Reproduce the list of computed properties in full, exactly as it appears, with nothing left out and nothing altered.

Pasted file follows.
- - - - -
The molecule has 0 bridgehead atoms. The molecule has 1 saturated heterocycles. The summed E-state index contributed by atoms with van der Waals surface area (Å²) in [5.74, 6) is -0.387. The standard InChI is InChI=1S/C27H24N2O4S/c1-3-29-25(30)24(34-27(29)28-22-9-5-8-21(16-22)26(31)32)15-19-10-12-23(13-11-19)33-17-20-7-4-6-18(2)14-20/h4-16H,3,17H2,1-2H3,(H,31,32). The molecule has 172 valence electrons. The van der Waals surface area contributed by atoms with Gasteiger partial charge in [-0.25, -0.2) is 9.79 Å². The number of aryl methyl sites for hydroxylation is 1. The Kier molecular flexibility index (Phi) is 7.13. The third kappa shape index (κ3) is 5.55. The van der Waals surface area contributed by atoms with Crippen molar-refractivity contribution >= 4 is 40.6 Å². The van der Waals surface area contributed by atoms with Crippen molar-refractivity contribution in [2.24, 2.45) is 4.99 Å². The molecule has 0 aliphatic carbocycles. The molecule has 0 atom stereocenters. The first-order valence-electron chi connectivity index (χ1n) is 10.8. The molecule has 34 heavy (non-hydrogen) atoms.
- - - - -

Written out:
The molecule has 0 bridgehead atoms. The molecule has 1 saturated heterocycles. The summed E-state index contributed by atoms with van der Waals surface area (Å²) in [5.74, 6) is -0.387. The standard InChI is InChI=1S/C27H24N2O4S/c1-3-29-25(30)24(34-27(29)28-22-9-5-8-21(16-22)26(31)32)15-19-10-12-23(13-11-19)33-17-20-7-4-6-18(2)14-20/h4-16H,3,17H2,1-2H3,(H,31,32). The molecule has 172 valence electrons. The van der Waals surface area contributed by atoms with Gasteiger partial charge in [-0.25, -0.2) is 9.79 Å². The number of aryl methyl sites for hydroxylation is 1. The Kier molecular flexibility index (Phi) is 7.13. The third kappa shape index (κ3) is 5.55. The van der Waals surface area contributed by atoms with Crippen molar-refractivity contribution >= 4 is 40.6 Å². The van der Waals surface area contributed by atoms with Crippen molar-refractivity contribution in [2.24, 2.45) is 4.99 Å². The molecule has 0 aliphatic carbocycles. The molecule has 0 atom stereocenters. The first-order valence-electron chi connectivity index (χ1n) is 10.8. The molecule has 34 heavy (non-hydrogen) atoms.